NEW YORK (PIX11) — The New York State Department of Environmental Conservation (DEC) proposes to kill or capture all mute swans by 2025 because of their aggressive nature and threat to native wildlife.
According to the plan, adult swans on public land will be shot or euthanized and their nests and eggs destroyed
The proposed policy follows other states like Michigan and Maryland, who also determined this non-native bird as too much of a threat to local wildlife.
DEC has also announced 115 other native species may be outlawed.
Mute swans are the largest bird in New York with a 7-foot wingspan, and weigh 20-25 pounds. They are known for their orange and black bills.
“I don’t know why they would pick on mute swans,” said Sally Newbert, who works on the board of the Eastern Long Island Audubon Society. “They’re beautiful birds.”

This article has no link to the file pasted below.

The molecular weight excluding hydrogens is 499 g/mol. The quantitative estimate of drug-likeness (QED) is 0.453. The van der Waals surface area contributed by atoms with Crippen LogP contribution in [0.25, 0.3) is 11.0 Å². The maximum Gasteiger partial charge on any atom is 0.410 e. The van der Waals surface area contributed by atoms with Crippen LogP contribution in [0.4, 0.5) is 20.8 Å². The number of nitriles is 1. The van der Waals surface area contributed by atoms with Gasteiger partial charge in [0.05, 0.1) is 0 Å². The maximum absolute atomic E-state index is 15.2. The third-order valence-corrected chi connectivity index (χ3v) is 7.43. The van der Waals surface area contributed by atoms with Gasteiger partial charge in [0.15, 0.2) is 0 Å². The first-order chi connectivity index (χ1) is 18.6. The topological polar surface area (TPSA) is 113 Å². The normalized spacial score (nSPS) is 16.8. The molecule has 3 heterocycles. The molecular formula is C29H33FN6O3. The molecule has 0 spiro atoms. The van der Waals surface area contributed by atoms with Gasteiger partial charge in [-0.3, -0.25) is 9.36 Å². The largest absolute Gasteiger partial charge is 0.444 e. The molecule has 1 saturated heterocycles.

The swans were originally brought from Europe for their aesthetic value in the 1800s, and privately bred.
Nassau SPCA spokesman Gary Rogers says the mute swans should not be eliminated, “We have brought these animals here, and we have a responsibility to find a way to manage these animals better, but to completely say, ‘We’re basically going to eradicate them’ — what’s next?”
The birds have known to be aggressive to humans, and been deemed highly-invasive by the New York Department of Environmental Conservation as they destroy aquatic vegetation, displace native wildlife, degrade water quality.
In 1910, there were 500 mute swans, now an estimated 2,200 statewide, 1900 on Long Island, and rapidly increasing, according to the DEC.
Originally, they were only prevalent on Long Island and in the lower Hudson Valley, but have now expanded as far as Lake Ontario.
New York State also announced an initiative to control black bear population.